Present situation and future potential of cassava in Indonesia
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Saleh, Nasir; Hartojo, K.; Suyamto. 2001. Present situation and future potential of cassava in Indonesia . In: Howeler, Reinhardt H.; Tan, Swee Lian (eds.). Cassava's potential in Asia in the 21st Century: Present situation and future research and development needs: Proceedings of the sixth Regional workshop, held in Ho Chi Minh City, Vietnam, Feb. 21-25, 2000 . Centro Internacional de Agricultura Tropical (CIAT), Cassava Office for Asia, Cali, CO. p. 47-60.
Permanent link to cite or share this item: http://hdl.handle.net/10568/82423
External link to download this item: http://ciat-library.ciat.cgiar.org/Articulos_Ciat/Digital/SB123.E9C.2_An_exchange_of_experiences_from_South_and_South_East_Asia.pdf#page=539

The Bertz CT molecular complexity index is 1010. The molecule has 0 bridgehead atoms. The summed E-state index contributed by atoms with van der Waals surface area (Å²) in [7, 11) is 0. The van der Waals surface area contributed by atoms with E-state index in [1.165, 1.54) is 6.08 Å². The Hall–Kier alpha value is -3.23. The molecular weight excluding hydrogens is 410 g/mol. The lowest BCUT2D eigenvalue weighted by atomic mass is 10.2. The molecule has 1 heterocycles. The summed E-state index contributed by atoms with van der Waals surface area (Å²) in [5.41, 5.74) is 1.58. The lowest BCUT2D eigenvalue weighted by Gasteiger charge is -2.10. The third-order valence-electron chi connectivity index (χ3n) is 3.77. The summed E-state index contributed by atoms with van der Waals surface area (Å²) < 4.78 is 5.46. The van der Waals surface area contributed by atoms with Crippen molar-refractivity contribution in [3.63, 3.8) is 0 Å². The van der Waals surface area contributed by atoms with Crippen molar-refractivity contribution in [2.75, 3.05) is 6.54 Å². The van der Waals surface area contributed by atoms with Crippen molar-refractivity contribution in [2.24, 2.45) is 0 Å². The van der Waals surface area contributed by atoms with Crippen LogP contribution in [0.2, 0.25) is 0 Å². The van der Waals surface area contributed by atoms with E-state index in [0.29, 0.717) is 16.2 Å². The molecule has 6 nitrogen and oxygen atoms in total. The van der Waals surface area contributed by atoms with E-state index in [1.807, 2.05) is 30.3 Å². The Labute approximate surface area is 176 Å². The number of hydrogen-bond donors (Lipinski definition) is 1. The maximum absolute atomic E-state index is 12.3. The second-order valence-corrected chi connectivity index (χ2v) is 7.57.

Cassava (Manihot esculenta Crantz.) in Indonesia can be considered as a controversial crop. This crop has a tremendous yield potential of almost 100 t of fresh roots/ha, but official data show that its actual productivity is only 10-20% of its biological potential. It is considered to have multiple end uses, such as food, feed, raw material for industry and export. Very often, however, cassava farmers complain about the low and unstable price they receive for their product. A longer list can be developed concerning the contradictory nature of cassava. This in turn should be perceived as a special challenge to those who are more concerned about the improvement of people's living standards rather than the crop itself. Starting from 1973, the cassava production system in Indonesia has shown a declining annual growth rate for the harvested area (-0.41%), but an increasing rate for both production (1.53%) and yield (1.93%). Since the standard deviation of the rate is much greater than its average, values of the rate and its sign (positive and negative) should be considered as a trend indicator only, and they can not be used for prediction purposes. At present, cassava in Indonesia is harvested from around 1.2 million ha, producing around 15-17 million tonnes of fresh roots, as the yield is only about 12-13 t/ha. Most cassava is produced by small farmers that are weak in resources endowment, either in economic or social terms. Little purchased inputs, especially chemical or inorganic fertilizers, are applied, and as a result cassava production is frequently blamed as the cause of soil degradation. The crop is mostly grown in upland areas with undulating topography. Since its planting time should be compatible with the distribution of rainfall, the flexibility in planting and harvesting time is limited. As a consequence, the existence of a peak in planting and harvesting time is difficult to avoid. Abundance of cassava roots during the peak harvesting time results in low prices. From an individual farmer’s point of view, his income is determined by his productivity level. Logically, any improvement in productivity should increase farmer's income. However, this rarely happens, because the price is governed by the total amount of roots produced. As price fluctuation is the result of supply and demand imbalance, any decrease in price can be perceived as an indicator of limited demand. There is a belief that cassava farmers, especially the low-income groups, are trapped in a vicious cycle: changes in yield-planted area-production, are countered by changes in prices which go up and down. This condition in turn prevents farmers from improving their income. If the opinion that demand is the most important limiting factor for production growth is true, the best solution should be a demand-led strategy. Demand for cassava in Indonesia is mainly in the areas of food, industry (mainly processing of starch and starch-based products), export and feed. Future prospects for using cassava as food will depend mainly on: (1) rice availability, since rice is the most preferred staple food for Indonesian people; and (2) cassava product development activities, as the social bias against cassava as being a food for the poor is strong and real. The existence of starch processing and starch-based industries, especially on a large scale, have been present for some time, but their role in improving farmers' welfare should be questioned. The growth in cassava exports will face two barriers: first, strong competition from Thailand, and secondly, the domestic price. Demand for cassava as a raw material for production of feed will depend on its price in relation to that of maize. It can be concluded that from the grower's view point cassava is a cash crop rather than a subsistence crop, and therefore the crop is a source of income rather than a source of food. As a consequence, every effort to improve the crop’s performance should strife to ensure an increase in the grower's welfare. In addition, there has to be a significant increase in net income for individual farmers, due to a correct balance between production and demand. In fact, economic and social issues are the principal constraints. Unfortunately, these two issues are beyond the farmer's control. Concerted efforts among farmers, government and non-government organizations, research and development agencies, and others are urgently needed. While technical expertise should continuously be improved, much is known already to help increase the present productivity level towards its full yield potential.
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